A Brief History
On November 11, 1673, General Jan Sobieski of the Polish-Lithuanian Commonwealth successfully used military rockets designed by Kazimierz Siemienowicz in the Second Battle of Khotyn in the Ukraine, helping to defeat Ottoman forces. Siemienowicz was the greatest artillery officer of his day, perhaps in history, and yet much about him is unknown.
Historians argue over whether Siemienowicz was of Lithuanian, Polish, or Belarusian ethnicity, as the borders and identities of countries and alliances in those days was murky and changing all the time. Ambiguity in the personal accounts of Siemienowicz does not clarify the issue, possibly as a matter of expediency on his part to maintain a façade of nobility.
In 1650 Siemienowicz went to Amsterdam in the Netherlands to write his opus, Artis Magnae Artilleries pars prima (Great Art of Artillery, the first part). This book instantly became the main reference book of artillery for armies throughout most of the world and remained the main artillery text for the next 200+ years. The book contained information about rocketry and the construction of cannon and projectiles, as well as their employment.
The part that is unknown to History is whatever became of Part 2? Although Siemienowicz clearly intended a second volume that would have described in detail many of the secrets of chemical compounding of propellants and explosives, as well as more detailed information about rockets and “fireballs” among other things, Siemienowicz died aroung 1651 without publishing the next part. Plus, the manuscript of that vital second part disappeared and has not been found, leading to speculation that producers of gunpowder and related compounds murdered Siemienowicz in order to protect their secrets. Siemienowicz had somewhat cast aspersions on these pseudo-chemists of the day, calling them “Alchymists” and making them out to be sort of ‘wanna-be’ scientists.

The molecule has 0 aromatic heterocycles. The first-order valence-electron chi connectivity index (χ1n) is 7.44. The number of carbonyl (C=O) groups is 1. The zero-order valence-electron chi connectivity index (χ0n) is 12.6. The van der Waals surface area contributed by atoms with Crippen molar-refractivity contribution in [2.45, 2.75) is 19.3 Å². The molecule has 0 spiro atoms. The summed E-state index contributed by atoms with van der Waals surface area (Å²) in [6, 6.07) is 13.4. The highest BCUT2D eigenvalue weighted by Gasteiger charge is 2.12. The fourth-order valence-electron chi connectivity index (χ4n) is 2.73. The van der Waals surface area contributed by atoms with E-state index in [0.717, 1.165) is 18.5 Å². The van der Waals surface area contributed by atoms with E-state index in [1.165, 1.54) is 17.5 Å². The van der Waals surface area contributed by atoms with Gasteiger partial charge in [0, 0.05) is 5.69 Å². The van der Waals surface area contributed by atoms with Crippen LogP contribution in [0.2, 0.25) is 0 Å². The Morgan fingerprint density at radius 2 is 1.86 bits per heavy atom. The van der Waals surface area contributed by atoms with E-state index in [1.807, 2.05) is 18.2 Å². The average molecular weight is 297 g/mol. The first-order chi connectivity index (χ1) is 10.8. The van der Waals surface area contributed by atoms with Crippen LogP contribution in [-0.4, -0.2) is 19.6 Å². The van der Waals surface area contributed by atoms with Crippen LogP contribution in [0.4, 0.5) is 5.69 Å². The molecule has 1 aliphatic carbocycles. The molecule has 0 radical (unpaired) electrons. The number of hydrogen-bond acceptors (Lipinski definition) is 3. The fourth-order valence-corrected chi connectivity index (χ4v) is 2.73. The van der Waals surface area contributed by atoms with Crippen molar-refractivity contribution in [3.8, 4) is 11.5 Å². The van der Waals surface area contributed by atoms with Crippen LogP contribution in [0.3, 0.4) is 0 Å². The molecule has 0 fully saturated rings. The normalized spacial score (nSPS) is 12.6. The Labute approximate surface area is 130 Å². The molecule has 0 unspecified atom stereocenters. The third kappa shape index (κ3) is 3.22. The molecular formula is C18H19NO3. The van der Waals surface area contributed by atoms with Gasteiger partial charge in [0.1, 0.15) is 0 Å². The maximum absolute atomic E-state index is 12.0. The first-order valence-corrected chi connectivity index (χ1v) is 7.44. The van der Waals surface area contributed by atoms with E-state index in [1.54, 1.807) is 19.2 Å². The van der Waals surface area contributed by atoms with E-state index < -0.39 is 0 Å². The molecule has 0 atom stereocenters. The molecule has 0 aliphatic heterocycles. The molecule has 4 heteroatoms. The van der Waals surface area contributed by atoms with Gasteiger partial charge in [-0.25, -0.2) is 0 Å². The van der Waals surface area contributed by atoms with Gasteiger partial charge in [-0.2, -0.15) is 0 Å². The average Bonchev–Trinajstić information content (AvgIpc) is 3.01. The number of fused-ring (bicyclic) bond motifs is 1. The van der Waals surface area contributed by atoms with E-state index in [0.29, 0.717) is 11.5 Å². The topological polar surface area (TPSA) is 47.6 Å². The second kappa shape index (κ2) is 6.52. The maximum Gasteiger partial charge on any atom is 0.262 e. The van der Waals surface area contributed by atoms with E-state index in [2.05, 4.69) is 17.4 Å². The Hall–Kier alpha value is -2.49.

At least the first volume of Siemienowicz’s work remains for us to see that he was the first major successful designer of rockets for military use, both signaling and for causing casualties, including innovations such as multi-stage rockets and delta wings. Later rocketeers such as Congreve, Goddard, and Von Braun certainly owe Siemienowicz his due as a pioneer in the rocketry field.
A side note to the life and legend of this Slavic artillery guru is that he adamantly opposed the use of any sort of poison or poison gas launched by artillery or other means in spite of himself designing and using cannon projectiles containing the saliva of rabid dogs, an early use of biological warfare, about 200 years before science proved saliva was the transmitting agent for rabies.
In the year 2000, the 350th anniversary of Siemienowicz’s great work, Lithuania honored him with a 50 Litas coin in his name. The likeness of Siemienowicz also appeared on a 1995 Belarusian postage stamp. Sadly, no accurate portrait of biography of this military genius exists, so much of his life is speculation open to debate. Either way, artillerymen even today should be familiar with his work, even if the general public has largely forgotten him. Das vidanya, Kazimierz.
Question for students (and subscribers): Who is the greatest artillery officer in history? Please let us know in the comments section below this article.
If you liked this article and would like to receive notification of new articles, please feel welcome to subscribe to History and Headlines by liking us on Facebook and becoming one of our patrons!
Your readership is much appreciated!
For more information, please see…
Siemienowicz, Kazimierz. The great art of artillery of Casimir Simienowicz, … Translated from the French, by George Shelvocke, jun. gent. Illustrated with twenty three copper plates. by Siemienowicz, Kazimierz published by Gale ECCO, Print Editions (2010) [Paperback]. Gale ECCO, 2010.